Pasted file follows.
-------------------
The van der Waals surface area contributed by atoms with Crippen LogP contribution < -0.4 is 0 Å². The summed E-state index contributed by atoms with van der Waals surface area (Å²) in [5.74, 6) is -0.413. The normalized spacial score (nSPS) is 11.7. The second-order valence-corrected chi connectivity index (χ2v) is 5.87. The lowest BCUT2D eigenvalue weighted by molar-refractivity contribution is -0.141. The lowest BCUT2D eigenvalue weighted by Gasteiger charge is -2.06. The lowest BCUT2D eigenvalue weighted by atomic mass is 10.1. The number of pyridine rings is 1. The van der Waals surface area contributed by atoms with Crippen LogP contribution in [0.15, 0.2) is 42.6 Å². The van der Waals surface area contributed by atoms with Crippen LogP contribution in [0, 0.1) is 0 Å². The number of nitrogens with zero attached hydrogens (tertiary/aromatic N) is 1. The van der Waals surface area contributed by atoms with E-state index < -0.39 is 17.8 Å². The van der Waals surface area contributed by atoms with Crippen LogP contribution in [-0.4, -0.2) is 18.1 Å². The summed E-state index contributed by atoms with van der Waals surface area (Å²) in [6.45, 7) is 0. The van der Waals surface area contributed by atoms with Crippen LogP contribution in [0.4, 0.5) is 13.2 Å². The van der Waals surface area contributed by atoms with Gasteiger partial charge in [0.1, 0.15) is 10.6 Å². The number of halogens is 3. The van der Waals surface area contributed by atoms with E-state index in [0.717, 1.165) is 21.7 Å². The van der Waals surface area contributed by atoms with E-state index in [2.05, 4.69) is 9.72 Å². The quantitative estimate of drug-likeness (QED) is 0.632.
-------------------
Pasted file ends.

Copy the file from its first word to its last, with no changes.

The van der Waals surface area contributed by atoms with Crippen LogP contribution < -0.4 is 0 Å². The summed E-state index contributed by atoms with van der Waals surface area (Å²) in [5.74, 6) is -0.413. The normalized spacial score (nSPS) is 11.7. The second-order valence-corrected chi connectivity index (χ2v) is 5.87. The lowest BCUT2D eigenvalue weighted by molar-refractivity contribution is -0.141. The lowest BCUT2D eigenvalue weighted by Gasteiger charge is -2.06. The lowest BCUT2D eigenvalue weighted by atomic mass is 10.1. The number of pyridine rings is 1. The van der Waals surface area contributed by atoms with Crippen LogP contribution in [0.15, 0.2) is 42.6 Å². The van der Waals surface area contributed by atoms with Crippen LogP contribution in [0, 0.1) is 0 Å². The number of nitrogens with zero attached hydrogens (tertiary/aromatic N) is 1. The van der Waals surface area contributed by atoms with E-state index < -0.39 is 17.8 Å². The van der Waals surface area contributed by atoms with Crippen LogP contribution in [-0.4, -0.2) is 18.1 Å². The summed E-state index contributed by atoms with van der Waals surface area (Å²) in [6.45, 7) is 0. The van der Waals surface area contributed by atoms with Crippen LogP contribution in [0.4, 0.5) is 13.2 Å². The van der Waals surface area contributed by atoms with Gasteiger partial charge in [0.1, 0.15) is 10.6 Å². The number of halogens is 3. The van der Waals surface area contributed by atoms with E-state index in [0.717, 1.165) is 21.7 Å². The van der Waals surface area contributed by atoms with E-state index in [2.05, 4.69) is 9.72 Å². The quantitative estimate of drug-likeness (QED) is 0.632.